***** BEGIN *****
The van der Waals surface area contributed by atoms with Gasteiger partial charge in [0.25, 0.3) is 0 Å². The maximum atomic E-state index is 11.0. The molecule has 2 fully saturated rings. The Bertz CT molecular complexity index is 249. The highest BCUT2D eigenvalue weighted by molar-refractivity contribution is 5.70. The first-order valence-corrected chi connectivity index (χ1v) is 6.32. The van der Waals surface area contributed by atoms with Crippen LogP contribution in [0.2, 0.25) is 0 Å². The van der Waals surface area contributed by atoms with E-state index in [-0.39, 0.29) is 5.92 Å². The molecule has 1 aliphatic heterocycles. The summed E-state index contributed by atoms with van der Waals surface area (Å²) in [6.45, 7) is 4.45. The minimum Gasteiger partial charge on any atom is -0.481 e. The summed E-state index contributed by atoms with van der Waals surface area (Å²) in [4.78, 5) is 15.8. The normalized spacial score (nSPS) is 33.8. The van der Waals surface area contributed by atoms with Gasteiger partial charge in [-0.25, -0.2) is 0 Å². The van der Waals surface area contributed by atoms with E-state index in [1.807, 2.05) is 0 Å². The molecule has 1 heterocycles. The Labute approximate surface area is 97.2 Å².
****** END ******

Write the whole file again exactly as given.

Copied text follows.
The van der Waals surface area contributed by atoms with Gasteiger partial charge in [0.25, 0.3) is 0 Å². The maximum atomic E-state index is 11.0. The molecule has 2 fully saturated rings. The Bertz CT molecular complexity index is 249. The highest BCUT2D eigenvalue weighted by molar-refractivity contribution is 5.70. The first-order valence-corrected chi connectivity index (χ1v) is 6.32. The van der Waals surface area contributed by atoms with Crippen LogP contribution in [0.2, 0.25) is 0 Å². The van der Waals surface area contributed by atoms with E-state index in [-0.39, 0.29) is 5.92 Å². The molecule has 1 aliphatic heterocycles. The summed E-state index contributed by atoms with van der Waals surface area (Å²) in [6.45, 7) is 4.45. The minimum Gasteiger partial charge on any atom is -0.481 e. The summed E-state index contributed by atoms with van der Waals surface area (Å²) in [4.78, 5) is 15.8. The normalized spacial score (nSPS) is 33.8. The van der Waals surface area contributed by atoms with Gasteiger partial charge in [-0.25, -0.2) is 0 Å². The van der Waals surface area contributed by atoms with E-state index in [1.807, 2.05) is 0 Å². The molecule has 1 heterocycles. The Labute approximate surface area is 97.2 Å².